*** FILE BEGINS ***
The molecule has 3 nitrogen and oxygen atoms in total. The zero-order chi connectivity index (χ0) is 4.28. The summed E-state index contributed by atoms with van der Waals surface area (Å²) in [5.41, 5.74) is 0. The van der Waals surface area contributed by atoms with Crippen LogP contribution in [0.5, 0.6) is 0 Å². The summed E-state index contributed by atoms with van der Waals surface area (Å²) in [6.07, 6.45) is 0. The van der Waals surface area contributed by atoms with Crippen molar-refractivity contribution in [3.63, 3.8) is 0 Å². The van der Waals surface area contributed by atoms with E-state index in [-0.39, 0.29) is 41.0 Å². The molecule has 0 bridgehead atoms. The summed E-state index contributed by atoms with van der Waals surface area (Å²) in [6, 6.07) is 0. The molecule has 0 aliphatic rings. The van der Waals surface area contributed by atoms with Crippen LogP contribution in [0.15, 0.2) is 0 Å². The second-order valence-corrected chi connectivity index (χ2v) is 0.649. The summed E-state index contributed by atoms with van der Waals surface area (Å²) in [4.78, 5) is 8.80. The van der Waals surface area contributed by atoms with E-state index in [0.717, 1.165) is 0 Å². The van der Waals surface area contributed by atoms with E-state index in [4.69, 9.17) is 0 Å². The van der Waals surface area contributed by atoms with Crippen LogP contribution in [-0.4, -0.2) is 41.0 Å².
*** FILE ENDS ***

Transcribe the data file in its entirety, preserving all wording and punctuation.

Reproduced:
The molecule has 3 nitrogen and oxygen atoms in total. The zero-order chi connectivity index (χ0) is 4.28. The summed E-state index contributed by atoms with van der Waals surface area (Å²) in [5.41, 5.74) is 0. The van der Waals surface area contributed by atoms with Crippen LogP contribution in [0.5, 0.6) is 0 Å². The summed E-state index contributed by atoms with van der Waals surface area (Å²) in [6.07, 6.45) is 0. The van der Waals surface area contributed by atoms with Crippen molar-refractivity contribution in [3.63, 3.8) is 0 Å². The van der Waals surface area contributed by atoms with E-state index in [-0.39, 0.29) is 41.0 Å². The molecule has 0 bridgehead atoms. The summed E-state index contributed by atoms with van der Waals surface area (Å²) in [6, 6.07) is 0. The molecule has 0 aliphatic rings. The van der Waals surface area contributed by atoms with Crippen LogP contribution in [0.15, 0.2) is 0 Å². The second-order valence-corrected chi connectivity index (χ2v) is 0.649. The summed E-state index contributed by atoms with van der Waals surface area (Å²) in [4.78, 5) is 8.80. The van der Waals surface area contributed by atoms with E-state index in [0.717, 1.165) is 0 Å². The van der Waals surface area contributed by atoms with E-state index in [4.69, 9.17) is 0 Å². The van der Waals surface area contributed by atoms with Crippen LogP contribution in [-0.4, -0.2) is 41.0 Å².